In August 2022, the United States Drug Enforcement Agency (DEA) issued a warning about brightly colored fentanyl available across the U.S. The DEA warned that drug cartels could be targeting children and young people with this colorful fentanyl, known as rainbow fentanyl.
How worried should parents be about rainbow fentanyl? Learn more about what it is and how you can keep your kids away from it.
What Is Fentanyl?
Fentanyl is a synthetic opioid that doctors prescribe to treat severe pain. But people also can make it illicitly and sell it on the drug market. It is up to 50 times stronger than heroin and 100 times stronger than morphine, according to the Centers for Disease Control and Prevention (CDC).
“Fentanyl itself is a short-acting, highly potent narcotic,” says Dr. Barbara Gaines, MD, associate surgeon in chief and clinical director, Pediatric General and Thoracic Surgery, UPMC Children’s Hospital of Pittsburgh. “It is a medical narcotic. It’s used in operating rooms and for people who have pain from surgery or cancer, so it has medical uses.
“But on the street, fentanyl is a very high-potency narcotic, and the danger is that it can make you stop breathing.”
Fentanyl often gets mixed with other drugs, and even small doses can kill you. Synthetic opioids like fentanyl are the most common drugs involved in overdoses. Over 150 people die per day from overdoses related to fentanyl and other synthetic opioids, the CDC says.
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What Is Rainbow Fentanyl?
Rainbow fentanyl is fentanyl in a colorful form. In its August bulletin, the DEA said it had seized rainbow fentanyl in the form of pills, powder, and even blocks that resembled sidewalk chalk.
“Basically, it’s fentanyl mixed with bright colors in all sorts of different shapes,” says Dr. Tony Pizon, MD, chief, Medical Toxicology, UPMC. “It’s a high-potency opioid, and one little pressed pill could be enough to kill a child. Symptoms of exposure could include altered mental status, coma, and suffocating to death. This is extremely concerning.”
Why Is Rainbow Fentanyl Dangerous?
The DEA said that drug cartels could be targeting kids with rainbow fentanyl because the bright colors make it look less dangerous. But rainbow fentanyl is just as dangerous as other forms of fentanyl. Even small amounts can kill you.
Even if young children and young people aren’t buying the drugs themselves, they could become unintended victims of it. Dr. Pizon says many families struggle with addiction. If someone buys rainbow fentanyl and leaves it out, it’s possible for a child to take it by accident.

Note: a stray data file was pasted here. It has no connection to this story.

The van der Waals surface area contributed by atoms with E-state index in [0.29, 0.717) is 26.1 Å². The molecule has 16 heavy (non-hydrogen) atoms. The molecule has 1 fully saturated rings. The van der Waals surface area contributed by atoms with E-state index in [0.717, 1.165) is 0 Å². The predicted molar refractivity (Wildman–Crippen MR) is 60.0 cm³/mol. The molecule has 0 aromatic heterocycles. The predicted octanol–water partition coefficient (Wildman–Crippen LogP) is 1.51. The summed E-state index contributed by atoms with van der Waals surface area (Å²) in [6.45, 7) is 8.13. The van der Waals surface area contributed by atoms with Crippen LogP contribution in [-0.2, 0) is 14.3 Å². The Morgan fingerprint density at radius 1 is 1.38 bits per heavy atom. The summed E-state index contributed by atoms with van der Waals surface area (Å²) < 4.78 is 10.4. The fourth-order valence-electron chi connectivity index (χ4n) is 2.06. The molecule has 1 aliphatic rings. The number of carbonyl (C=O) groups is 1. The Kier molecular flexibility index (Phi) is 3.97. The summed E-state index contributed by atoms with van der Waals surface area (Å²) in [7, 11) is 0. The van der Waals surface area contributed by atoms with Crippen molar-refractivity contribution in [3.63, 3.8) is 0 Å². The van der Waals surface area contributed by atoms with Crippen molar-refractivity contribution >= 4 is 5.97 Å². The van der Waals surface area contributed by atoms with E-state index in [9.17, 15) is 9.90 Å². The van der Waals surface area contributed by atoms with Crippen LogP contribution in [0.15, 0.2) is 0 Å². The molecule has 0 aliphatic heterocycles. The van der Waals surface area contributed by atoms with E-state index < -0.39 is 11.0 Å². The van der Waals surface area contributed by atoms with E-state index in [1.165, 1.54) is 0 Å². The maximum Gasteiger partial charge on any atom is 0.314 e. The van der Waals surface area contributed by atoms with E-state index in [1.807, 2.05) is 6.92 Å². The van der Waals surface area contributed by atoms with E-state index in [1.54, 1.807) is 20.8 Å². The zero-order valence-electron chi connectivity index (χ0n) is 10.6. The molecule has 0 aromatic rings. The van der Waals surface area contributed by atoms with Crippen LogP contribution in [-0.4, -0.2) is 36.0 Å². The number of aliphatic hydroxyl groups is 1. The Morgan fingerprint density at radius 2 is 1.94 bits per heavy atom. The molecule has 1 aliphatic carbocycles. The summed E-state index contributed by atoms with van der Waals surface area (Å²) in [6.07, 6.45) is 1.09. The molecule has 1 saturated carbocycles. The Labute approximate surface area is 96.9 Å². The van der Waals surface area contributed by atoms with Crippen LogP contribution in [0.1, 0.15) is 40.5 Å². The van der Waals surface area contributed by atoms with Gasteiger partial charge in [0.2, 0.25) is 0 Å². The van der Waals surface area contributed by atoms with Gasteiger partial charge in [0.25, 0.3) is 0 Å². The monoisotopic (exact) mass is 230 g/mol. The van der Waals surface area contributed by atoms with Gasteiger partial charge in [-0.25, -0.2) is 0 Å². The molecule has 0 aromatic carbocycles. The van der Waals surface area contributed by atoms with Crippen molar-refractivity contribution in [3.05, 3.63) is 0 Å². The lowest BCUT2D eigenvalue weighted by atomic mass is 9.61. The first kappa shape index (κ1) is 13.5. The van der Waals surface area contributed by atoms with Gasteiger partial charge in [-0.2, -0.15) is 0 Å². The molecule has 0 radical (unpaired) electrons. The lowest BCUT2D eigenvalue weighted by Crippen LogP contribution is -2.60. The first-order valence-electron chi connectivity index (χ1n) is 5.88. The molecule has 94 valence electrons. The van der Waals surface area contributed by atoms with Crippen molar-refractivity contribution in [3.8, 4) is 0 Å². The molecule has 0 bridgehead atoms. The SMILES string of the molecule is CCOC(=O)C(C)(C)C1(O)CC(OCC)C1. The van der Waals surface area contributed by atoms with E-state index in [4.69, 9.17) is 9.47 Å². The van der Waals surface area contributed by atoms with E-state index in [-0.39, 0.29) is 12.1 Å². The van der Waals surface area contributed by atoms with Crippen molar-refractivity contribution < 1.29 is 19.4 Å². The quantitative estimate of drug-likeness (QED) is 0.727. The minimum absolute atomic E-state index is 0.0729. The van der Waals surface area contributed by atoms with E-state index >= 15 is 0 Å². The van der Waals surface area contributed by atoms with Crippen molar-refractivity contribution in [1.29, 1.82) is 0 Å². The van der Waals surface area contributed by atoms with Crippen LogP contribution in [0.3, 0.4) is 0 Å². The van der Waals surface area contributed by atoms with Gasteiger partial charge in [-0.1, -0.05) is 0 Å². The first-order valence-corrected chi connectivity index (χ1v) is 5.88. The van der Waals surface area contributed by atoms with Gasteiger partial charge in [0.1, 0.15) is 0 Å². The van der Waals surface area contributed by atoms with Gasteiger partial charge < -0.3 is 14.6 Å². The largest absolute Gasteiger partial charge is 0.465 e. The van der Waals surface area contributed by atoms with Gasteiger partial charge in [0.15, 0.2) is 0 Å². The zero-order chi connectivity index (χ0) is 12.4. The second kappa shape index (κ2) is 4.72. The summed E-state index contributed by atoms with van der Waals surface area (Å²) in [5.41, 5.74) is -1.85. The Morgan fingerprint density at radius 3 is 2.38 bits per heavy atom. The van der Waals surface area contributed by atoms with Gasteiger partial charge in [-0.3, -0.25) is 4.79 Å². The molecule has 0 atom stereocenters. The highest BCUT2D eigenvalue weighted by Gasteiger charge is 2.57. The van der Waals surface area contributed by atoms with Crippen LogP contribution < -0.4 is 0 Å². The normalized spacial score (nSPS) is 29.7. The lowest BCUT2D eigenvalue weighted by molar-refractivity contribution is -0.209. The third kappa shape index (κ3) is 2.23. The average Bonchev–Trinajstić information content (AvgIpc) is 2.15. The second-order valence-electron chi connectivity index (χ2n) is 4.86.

“The idea is something small and round, they’re going to potentially ingest it if it’s lying around,” Dr. Gaines says. “And it’s got this high potency that before you that you’re missing the pill, they could have suffered irreversible damage.
“I don’t think that they’re specifically targeting young children because young children aren’t going to be buying it. But young children are the ones who often are unintended victims of lots of things.”
Protecting Your Family from Rainbow Fentanyl
Because rainbow fentanyl is so deadly, taking preventive steps to avoid accidental ingestion is important. If you have rainbow fentanyl in your home, keep it in a secure place where your children cannot find it accidentally.
You should know the signs of opioid overdose, which include:
- Breathing problems.
- Small or constricted eye pupils.
- Choking or gurgling.
- Limp body.
- Cold, clammy skin.
- Discolored lips, nails, or skin.
- Loss of consciousness.
Call 911 immediately if you see signs of an overdose.
You also should keep naloxone in your home in case of accidental overdose. Naloxone, also known as Narcan, can reverse the effects of overdose if given soon enough.
You can get help if you or a loved one is struggling with opioid addiction. Visit us online to find substance use treatment near you. You also can call the Substance Abuse and Mental Health Service Administration’s 24/7 hotline at 1-800-662-4357 for help getting treatment or referrals.
Rainbow Fentanyl and Halloween
Because rainbow fentanyl can look like candy in some forms, some people have warned that it could be dangerous for trick-or-treaters.
Dr. Pizon says that while children could ingest rainbow fentanyl by accident, he doesn’t believe Halloween is a specific danger.
“I really don’t think people are going to go door to door and get rainbow fentanyl in their trick-or-treat bags,” he says. “However, what we do see a lot of is little kids see something colorful, a pill that looks like candy, on the counter, and they’re going to eat it.
“What I’m really worried about is a lot of families are dealing with addiction, and a lot of families don’t put their paraphernalia away. And so if there’s a brightly colored fentanyl-containing pill that looks like candy, I could easily see a child get into that. So that’s more of what I’m worried about than the actual door-to-door trick-or-treating issue.”
If you are worried about rainbow fentanyl for Halloween, tell your kids to throw away anything that isn’t in a secure individual wrapper. Make it part of a safety talk before your child goes trick-or-treating, where you cover other topics like street safety.
UPMC Children’s is dedicated to keeping your family safe at all times. For more information, visit us online.
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